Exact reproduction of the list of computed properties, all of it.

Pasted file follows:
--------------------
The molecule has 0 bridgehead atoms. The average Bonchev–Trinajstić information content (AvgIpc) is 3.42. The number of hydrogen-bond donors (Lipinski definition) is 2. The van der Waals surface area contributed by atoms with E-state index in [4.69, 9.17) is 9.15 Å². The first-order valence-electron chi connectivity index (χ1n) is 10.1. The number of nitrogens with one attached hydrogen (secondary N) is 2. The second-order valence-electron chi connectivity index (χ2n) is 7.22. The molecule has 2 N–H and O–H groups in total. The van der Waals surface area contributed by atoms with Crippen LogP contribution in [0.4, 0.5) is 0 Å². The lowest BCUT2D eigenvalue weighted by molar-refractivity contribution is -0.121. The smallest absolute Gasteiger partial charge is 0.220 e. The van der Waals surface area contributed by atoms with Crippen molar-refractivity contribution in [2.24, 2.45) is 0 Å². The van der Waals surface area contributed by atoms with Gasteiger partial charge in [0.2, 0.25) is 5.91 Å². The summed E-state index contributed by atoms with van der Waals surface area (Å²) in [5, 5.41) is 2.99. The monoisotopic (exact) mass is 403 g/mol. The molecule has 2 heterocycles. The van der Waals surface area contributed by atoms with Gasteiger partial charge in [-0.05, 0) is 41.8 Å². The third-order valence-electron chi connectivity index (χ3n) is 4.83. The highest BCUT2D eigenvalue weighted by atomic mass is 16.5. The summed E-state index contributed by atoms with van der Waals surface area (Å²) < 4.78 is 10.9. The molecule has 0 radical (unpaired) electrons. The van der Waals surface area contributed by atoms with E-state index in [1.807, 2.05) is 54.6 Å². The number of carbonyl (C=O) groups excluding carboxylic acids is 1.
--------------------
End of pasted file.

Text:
The molecule has 0 bridgehead atoms. The average Bonchev–Trinajstić information content (AvgIpc) is 3.42. The number of hydrogen-bond donors (Lipinski definition) is 2. The van der Waals surface area contributed by atoms with E-state index in [4.69, 9.17) is 9.15 Å². The first-order valence-electron chi connectivity index (χ1n) is 10.1. The number of nitrogens with one attached hydrogen (secondary N) is 2. The second-order valence-electron chi connectivity index (χ2n) is 7.22. The molecule has 2 N–H and O–H groups in total. The van der Waals surface area contributed by atoms with Crippen LogP contribution in [0.4, 0.5) is 0 Å². The lowest BCUT2D eigenvalue weighted by molar-refractivity contribution is -0.121. The smallest absolute Gasteiger partial charge is 0.220 e. The van der Waals surface area contributed by atoms with Crippen molar-refractivity contribution in [2.24, 2.45) is 0 Å². The van der Waals surface area contributed by atoms with Gasteiger partial charge in [0.2, 0.25) is 5.91 Å². The summed E-state index contributed by atoms with van der Waals surface area (Å²) in [5, 5.41) is 2.99. The monoisotopic (exact) mass is 403 g/mol. The molecule has 2 heterocycles. The van der Waals surface area contributed by atoms with Gasteiger partial charge in [-0.05, 0) is 41.8 Å². The third-order valence-electron chi connectivity index (χ3n) is 4.83. The highest BCUT2D eigenvalue weighted by atomic mass is 16.5. The summed E-state index contributed by atoms with van der Waals surface area (Å²) < 4.78 is 10.9. The molecule has 0 radical (unpaired) electrons. The van der Waals surface area contributed by atoms with E-state index in [1.807, 2.05) is 54.6 Å². The number of carbonyl (C=O) groups excluding carboxylic acids is 1.